Raw: Thematic Essay

Essay by sungkwoB, September 2008

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Raw, written by Scott Monk is a simple, yet thought provoking book exploring the themes of teenage rebellion, its effect on institutionalization. The story revolves around the experiences of, Brett a young offender is sent to a detention centre to reform and attain a second chance in life. As a result Brett is sent to The Farm, a facility that aims to turn young offender's lives around, by reforming them. The Farm works on the principals of care, trust and responsibility. There are no fences or guards, just the boys and parent figures Sam and Mary. There are no cells, rather bedrooms. As well as offering rehabilitation, The Farm also supplies educational facilities, as it aims to give young offenders a second chance in life, and excursions to reward the boys for their good behaviour, a justification of the trust placed on the boys.

The author uses his protagonist and other connected characters to strategically explore the range of responses the individual can experience when exposed to the influence of institutional policies.

The opening chapter resonates with aggressive, dramatic action that pre empts the focus of the narrative - the examination of the individual rejecting compliance with defined social, legal and other norms that exert control over humanity.

Brett's negativity towards authority is expressed in his antagonism towards the police. This is exemplified in chapter one through Brett's derogatory view of "the cops" and authority in general, and his lack of compliance with even minor commands, such as his refusal to leave the paddy van when he arrives at the institution earmarked for his reformation. This is also supported Brett's derogatory colloquialism, such as 'pigs' in reference to the police. His initial resentment of Sam, who runs The Farm, where he is sent for this rehabilitation, is marginally tempered by his exposure to experiences that further his own self examination and ultimately his recognition of the challenge of finding value in one's existence.

Scott Monk uses the early stages of the text to explore the effects of institutionalization on the individual through Brett's attempts to defeat any kind of conformity to society's mores and expectations. Ironically, Brett typifies those individuals who struggle to assert themselves through confrontational means, yet only succeed in affirming society's stereotypical perspective of them. Brett's acts of petty theft and his failed attempt to escape from The Farm later in the text signify his own intrinsic struggle to refute conformist behavior and yet simultaneously, and unconsciously, conform to the archetypal view of the juvenile petty criminal.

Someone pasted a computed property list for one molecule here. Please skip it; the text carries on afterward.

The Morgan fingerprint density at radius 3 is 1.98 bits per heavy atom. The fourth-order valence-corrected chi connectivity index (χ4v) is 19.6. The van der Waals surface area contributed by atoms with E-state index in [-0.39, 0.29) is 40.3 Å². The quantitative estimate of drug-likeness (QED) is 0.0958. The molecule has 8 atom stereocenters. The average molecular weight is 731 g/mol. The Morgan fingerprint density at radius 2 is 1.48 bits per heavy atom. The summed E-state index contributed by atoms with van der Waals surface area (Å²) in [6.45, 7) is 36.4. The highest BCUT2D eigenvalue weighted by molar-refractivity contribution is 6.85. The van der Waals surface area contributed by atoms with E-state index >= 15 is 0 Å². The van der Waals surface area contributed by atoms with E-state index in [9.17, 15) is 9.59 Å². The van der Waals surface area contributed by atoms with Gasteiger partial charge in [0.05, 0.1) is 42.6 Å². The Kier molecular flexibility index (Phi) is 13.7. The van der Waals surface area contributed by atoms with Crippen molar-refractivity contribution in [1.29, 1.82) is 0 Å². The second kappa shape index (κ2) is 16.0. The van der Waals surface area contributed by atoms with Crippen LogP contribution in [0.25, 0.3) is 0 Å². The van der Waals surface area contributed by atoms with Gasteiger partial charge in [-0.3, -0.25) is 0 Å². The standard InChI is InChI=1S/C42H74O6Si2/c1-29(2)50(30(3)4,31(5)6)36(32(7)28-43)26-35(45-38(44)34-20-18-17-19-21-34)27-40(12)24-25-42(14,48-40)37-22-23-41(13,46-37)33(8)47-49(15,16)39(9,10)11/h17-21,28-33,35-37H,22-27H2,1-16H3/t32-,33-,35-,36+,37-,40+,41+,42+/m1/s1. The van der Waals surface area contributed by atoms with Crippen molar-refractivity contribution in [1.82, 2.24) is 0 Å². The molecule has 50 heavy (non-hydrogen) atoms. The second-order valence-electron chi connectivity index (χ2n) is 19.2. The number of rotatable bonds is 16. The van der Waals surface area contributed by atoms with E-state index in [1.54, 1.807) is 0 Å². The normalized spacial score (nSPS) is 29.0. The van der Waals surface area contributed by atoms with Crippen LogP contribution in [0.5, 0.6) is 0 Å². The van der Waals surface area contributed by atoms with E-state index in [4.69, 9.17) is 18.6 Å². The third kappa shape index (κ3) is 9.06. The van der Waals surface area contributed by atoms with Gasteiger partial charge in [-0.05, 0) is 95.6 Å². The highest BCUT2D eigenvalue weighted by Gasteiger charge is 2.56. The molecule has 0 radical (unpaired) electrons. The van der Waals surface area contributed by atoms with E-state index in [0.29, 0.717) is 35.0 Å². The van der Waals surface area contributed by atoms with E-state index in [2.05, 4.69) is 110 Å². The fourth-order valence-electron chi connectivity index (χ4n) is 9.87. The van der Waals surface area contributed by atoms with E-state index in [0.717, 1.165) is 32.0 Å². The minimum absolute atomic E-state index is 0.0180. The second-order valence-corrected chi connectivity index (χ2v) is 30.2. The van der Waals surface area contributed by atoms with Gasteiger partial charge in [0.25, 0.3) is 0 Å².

The use of contrast between characters effectively portrays the ideas of protest, compliance and reform. In contrast to Brett who constantly protests against the rules through smoking, stealing from other inmates, running away and showing an arrogant attitude towards The Farm, Josh chooses to comply.

'Sam doesn't order me to do anything. He is my friend. I live on the farm, I do what he says'.

Monk uses Brett to demonstrate the enormity of the challenge to reconstruct one's life purposefully and negotiate the sensitive territory between independence and conformity, a challenge that is only beginning to be met at the conclusion of the text.

Each character is affected to varying degrees by the pressure to practice greater compliance to institutional structures. Josh has stayed on with Sam on The Farm, due to his growing recognition of what he can achieve through the acquisition of skills. It is compliance, but it is more positively framed, given Josh's satisfaction with what he has learned from Sam. In contrast to Brett who constantly protests against the rules through smoking, stealing from other inmates, running away and showing an arrogant attitude towards The Farm, Josh chooses to comply.

'Sam doesn't order me to do anything. He is my friend. I live on the farm, I do what he says'.

The use of dialogue shows Josh's feelings towards The Farm, it's a home to him, as it offers the structure and security that he couldn't obtain outside The Farm, conveying institutions benefit those who wish to reform so they comply whilst others protest.

More significantly, each revelation of character by Monk becomes a reminder that the individual's personal capacity to cope with the institution is as much about overcoming personal barricades as it is about dealing with actual manifestations of institutional pressure. Brett has to face demanding moral choices that transcend even the process of rehabilitation prescribed by authority.

Sam plays a vital, yet in some ways subtle, role in assisting Brett towards a better understanding of himself and negotiating a more viable course through the future. The homespun philosophy utilized by Sam early in the text is reiterated at the conclusion when Brett, once again defeated by circumstances, recollects that ultimately only he can "change his life". Monk does not offer a scenario of predictable success for Brett. Rather, he enlarges the reader's perspective on how Brett, and individuals like him, can endeavor to expand their world more positively by learning from the impact of their direct experience with institutional policies.

Overall even though Raw is simple in style, it provides interesting and appropriate insights into the concept of the institution and personal experience. The character of Brett Dalton symbolizes the reactionary, highly wrought behaviors that can be demonstrated by those who are confronted or challenged by the structures of authority and control.

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